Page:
The Jewish people rely heavily on the Oral Torah to come to a better understanding of the Written Torah and its sometime implied and missing information.    As time goes on, things evolve and Judaism must evolve.  The Oral Torah is designed to ensure that Jews will have laws and teachings to follow as there surroundings change and time moves on.   For a last example the Written Torah says to keep the Sabbath holy. The Mishnah comes up with ways in which to do that and states that on the Sabbath it is prohibited to light a fire.  However, during the time that this law was made, cars were not invented.  The Mishnah does not say there will be no driving, what it says is that one cannot light a fire.  Since, the act of turning on the ignition of a car would cause a spark which constitutes fire; Jewish law has evolved to include the prohibition against driving on the Sabbath.  It is for this reason that Jewish law is not stagnant.  The fact that the law evolves as technology in the world evolves, allows Jews to survive.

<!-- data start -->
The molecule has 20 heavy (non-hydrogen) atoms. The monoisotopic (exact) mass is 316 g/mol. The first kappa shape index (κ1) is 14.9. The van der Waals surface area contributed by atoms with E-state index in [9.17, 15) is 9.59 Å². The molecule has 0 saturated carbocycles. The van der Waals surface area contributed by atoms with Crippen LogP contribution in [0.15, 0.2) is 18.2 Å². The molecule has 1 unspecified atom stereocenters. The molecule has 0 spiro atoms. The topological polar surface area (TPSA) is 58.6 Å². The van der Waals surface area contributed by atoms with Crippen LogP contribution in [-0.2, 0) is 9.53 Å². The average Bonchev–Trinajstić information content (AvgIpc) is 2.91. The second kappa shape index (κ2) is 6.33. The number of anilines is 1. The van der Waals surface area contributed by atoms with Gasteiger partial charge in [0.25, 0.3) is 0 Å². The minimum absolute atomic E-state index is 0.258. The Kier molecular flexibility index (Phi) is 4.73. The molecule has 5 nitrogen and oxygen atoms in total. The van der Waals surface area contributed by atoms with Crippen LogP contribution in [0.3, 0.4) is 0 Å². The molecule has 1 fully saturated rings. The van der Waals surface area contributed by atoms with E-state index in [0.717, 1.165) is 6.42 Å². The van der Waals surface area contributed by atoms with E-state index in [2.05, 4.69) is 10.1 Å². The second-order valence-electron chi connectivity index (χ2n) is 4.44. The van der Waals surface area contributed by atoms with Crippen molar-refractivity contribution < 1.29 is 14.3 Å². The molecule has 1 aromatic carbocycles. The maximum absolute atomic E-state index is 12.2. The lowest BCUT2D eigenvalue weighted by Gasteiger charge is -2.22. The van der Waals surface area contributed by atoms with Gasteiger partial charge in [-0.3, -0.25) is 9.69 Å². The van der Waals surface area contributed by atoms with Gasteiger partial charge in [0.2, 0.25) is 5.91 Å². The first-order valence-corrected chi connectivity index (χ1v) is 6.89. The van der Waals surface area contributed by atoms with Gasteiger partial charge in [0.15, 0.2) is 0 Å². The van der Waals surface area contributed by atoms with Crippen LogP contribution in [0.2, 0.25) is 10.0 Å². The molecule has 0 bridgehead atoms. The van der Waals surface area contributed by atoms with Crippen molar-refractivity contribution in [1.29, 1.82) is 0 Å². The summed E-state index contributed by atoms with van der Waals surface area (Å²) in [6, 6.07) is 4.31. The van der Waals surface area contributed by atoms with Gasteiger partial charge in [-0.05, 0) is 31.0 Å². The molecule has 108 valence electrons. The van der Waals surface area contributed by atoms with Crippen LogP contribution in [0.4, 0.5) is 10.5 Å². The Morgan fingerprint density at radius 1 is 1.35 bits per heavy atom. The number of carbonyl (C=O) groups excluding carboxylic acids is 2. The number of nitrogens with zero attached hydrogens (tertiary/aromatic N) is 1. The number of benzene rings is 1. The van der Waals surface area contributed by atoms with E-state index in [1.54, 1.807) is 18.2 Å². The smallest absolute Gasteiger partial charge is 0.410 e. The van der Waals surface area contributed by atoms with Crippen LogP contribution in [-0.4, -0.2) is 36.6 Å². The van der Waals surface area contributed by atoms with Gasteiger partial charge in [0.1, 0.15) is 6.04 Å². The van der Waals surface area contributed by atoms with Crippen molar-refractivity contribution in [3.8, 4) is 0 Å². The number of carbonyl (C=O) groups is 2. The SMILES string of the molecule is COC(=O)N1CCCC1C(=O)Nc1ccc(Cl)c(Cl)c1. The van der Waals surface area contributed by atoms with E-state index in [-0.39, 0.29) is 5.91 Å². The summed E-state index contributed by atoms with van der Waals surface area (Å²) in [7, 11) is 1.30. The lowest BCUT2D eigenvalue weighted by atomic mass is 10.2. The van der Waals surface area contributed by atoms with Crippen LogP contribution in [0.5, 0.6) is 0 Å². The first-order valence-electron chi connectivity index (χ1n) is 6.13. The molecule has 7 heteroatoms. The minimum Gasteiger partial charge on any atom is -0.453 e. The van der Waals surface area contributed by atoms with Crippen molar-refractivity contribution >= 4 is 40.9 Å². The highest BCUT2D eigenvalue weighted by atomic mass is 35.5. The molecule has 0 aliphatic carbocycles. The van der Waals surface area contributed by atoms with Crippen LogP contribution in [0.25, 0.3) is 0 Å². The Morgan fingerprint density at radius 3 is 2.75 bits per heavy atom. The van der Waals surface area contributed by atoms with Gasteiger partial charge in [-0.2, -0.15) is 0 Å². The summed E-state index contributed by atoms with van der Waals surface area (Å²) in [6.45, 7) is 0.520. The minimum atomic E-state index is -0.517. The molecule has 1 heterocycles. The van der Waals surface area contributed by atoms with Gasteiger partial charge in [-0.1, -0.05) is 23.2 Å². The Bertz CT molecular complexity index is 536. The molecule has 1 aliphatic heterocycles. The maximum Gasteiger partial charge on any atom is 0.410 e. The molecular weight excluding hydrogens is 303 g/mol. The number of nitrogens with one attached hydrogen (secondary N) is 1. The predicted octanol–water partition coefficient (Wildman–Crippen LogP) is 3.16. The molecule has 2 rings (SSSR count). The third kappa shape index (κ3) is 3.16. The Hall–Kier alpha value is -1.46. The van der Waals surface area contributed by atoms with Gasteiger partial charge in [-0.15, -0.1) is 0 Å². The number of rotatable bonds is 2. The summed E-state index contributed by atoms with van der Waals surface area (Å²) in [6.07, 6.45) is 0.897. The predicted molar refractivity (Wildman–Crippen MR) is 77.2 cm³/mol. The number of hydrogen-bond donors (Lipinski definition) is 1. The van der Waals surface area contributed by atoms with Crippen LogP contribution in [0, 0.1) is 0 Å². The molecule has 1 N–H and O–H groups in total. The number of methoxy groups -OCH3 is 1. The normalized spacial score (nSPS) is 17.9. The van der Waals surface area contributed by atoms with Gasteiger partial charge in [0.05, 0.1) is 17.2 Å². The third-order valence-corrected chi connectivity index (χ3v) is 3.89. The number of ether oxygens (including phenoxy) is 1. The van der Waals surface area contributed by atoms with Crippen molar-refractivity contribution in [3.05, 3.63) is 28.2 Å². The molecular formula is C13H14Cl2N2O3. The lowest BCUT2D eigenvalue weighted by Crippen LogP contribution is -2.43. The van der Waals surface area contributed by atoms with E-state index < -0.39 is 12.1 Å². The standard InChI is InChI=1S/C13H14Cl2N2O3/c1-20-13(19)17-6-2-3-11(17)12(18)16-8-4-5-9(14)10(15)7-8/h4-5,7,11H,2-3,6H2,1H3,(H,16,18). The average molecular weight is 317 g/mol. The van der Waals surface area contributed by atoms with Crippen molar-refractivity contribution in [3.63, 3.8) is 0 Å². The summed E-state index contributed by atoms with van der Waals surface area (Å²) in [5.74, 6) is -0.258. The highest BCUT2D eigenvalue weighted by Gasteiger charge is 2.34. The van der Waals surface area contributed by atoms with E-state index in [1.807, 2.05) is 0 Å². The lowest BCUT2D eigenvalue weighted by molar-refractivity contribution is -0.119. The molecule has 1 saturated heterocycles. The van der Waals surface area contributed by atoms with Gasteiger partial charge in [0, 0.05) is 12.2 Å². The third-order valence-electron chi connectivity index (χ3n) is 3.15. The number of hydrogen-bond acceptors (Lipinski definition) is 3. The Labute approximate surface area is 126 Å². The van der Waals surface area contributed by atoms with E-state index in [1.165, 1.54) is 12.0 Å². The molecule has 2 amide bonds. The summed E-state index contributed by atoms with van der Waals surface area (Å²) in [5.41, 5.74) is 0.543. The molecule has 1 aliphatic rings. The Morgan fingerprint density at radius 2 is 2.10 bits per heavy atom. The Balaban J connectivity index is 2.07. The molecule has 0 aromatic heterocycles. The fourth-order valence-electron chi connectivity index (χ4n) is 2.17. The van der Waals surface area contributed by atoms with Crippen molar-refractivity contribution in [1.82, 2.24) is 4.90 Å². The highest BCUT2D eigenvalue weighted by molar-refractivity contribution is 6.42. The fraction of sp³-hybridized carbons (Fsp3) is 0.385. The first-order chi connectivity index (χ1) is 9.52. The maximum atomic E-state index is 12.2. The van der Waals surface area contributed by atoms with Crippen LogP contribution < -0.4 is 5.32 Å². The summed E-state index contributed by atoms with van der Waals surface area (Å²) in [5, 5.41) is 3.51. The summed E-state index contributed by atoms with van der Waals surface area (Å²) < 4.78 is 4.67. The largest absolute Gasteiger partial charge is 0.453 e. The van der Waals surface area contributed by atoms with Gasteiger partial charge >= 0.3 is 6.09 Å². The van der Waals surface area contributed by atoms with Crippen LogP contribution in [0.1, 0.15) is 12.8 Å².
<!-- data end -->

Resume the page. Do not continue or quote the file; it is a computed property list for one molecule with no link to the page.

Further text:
I Am Woman
January 15, 2009, 4:32 am
Filed under: disabillity, Frum, Hashem, I am a Woman, Jewish, Jewish, Judaism, Orthodox, women | Tags: , , , ,